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David Greene: Clinton Insists 'It's Not Over'
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Clinton Wins W.Va., Insists 'It's Not Over'

Election 2008

Clinton Wins W.Va., Insists 'It's Not Over'

David Greene: Clinton Insists 'It's Not Over'
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Democratic presidential candidate Hillary Clinton racked up an impressive win in the West Virginia primary Tuesday night. She beat Barack Obama convincingly — by more than two votes to one. The New York senator said she has shown strength in states that the Democrats need to win in November.


But right now let's take a look at the results of last night's presidential primary in West Virginia.


That's where Hillary Clinton won an easy victory. She beat her rival, Barack Obama, by more than two votes to one, and later she spoke with supporters in the state capital, Charleston. Her real audience, though, was undecided superdelegates, those lawmakers and party luminaries who are going to decide the nomination and who are Clinton's last hope of overtaking Obama and winning the nomination.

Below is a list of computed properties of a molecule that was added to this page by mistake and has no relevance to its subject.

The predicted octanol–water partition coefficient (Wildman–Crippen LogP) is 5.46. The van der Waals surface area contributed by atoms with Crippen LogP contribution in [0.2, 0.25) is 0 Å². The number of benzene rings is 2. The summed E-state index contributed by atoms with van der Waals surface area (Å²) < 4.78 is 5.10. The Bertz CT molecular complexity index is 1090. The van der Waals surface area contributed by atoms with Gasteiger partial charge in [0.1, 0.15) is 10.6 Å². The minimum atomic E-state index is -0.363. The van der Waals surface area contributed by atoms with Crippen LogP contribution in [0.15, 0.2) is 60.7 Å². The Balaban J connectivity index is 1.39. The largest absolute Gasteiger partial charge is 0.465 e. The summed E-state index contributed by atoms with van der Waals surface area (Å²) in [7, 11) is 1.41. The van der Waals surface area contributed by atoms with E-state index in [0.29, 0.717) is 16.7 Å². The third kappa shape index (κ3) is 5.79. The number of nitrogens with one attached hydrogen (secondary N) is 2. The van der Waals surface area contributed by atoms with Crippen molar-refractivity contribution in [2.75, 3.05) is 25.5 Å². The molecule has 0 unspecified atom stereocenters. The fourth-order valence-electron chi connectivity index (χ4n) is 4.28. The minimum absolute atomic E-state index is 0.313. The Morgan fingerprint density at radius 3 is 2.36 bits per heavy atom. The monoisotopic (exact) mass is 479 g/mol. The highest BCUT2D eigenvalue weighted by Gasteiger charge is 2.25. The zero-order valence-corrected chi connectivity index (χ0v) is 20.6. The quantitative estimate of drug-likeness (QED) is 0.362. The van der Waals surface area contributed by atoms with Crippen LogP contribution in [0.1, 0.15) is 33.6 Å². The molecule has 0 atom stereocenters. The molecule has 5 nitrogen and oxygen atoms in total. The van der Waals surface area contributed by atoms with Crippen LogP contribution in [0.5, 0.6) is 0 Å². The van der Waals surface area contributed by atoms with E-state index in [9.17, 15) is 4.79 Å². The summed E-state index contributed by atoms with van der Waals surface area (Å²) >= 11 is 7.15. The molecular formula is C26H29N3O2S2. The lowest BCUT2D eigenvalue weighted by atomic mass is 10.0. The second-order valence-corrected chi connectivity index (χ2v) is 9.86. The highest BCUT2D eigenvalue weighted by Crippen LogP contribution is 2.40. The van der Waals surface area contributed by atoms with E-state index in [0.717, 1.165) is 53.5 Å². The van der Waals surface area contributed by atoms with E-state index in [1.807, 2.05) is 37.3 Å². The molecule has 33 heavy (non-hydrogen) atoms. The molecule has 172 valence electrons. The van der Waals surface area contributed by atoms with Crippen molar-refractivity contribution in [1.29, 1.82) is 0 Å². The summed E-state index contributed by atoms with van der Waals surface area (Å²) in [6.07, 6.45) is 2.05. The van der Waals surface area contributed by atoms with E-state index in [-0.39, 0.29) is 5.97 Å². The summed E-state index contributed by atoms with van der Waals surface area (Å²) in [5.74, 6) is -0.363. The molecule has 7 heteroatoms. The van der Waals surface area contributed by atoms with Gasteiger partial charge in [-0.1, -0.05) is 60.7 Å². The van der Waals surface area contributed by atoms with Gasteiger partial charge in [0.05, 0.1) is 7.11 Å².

MONTAGNE: Clinton's campaign is fighting the perception that the race is over, a perception Barack Obama is happy to encourage. He sent his own message last night by speaking in Missouri, a state expected to be a battleground in the fall. We begin our coverage with NPR's David Greene, who's covering Hillary Clinton.

(Soundbite of clapping)

CROWD: It's not over.

DAVID GREENE: Hillary Clinton's supporters last night sounded like basketball fans. Their team's losing late but they're refusing to give up.

(Soundbite of clapping)

CROWD: It's not over.

GREENE: It's not over was also the message from Clinton herself.

Senator HILLARY CLINTON (Democrat, New York): We know from the bible that faith can move mountains.

(Soundbite of cheering)

Sen. CLINTON: And, my friends, the faith of the Mountain State has moved me.

(Soundbite of cheering)

Sen. CLINTON: I am more determined than ever to carry on this campaign.

(Soundbite of cheering)

GREENE: Clinton beat Obama in West Virginia convincingly, by more than two to one as in other states older, rural, less educated and less affluent white voters turned out for her. Clinton said she had shown strength in a state Democrats need to win in the fall. And she said she hoped the party's undecided superdelegates were listening to her.

Sen. CLINTON: I can win this nomination if you decide I should, and I can lead this party to victory in the general election if you lead me to victory now.

GREENE: Clinton remained well behind Obama in both pledged delegates and those free agents known as superdelegates. Yet last night she said she's fighting on, in part because she doesn't want to turn her back on millions of people who voted for her.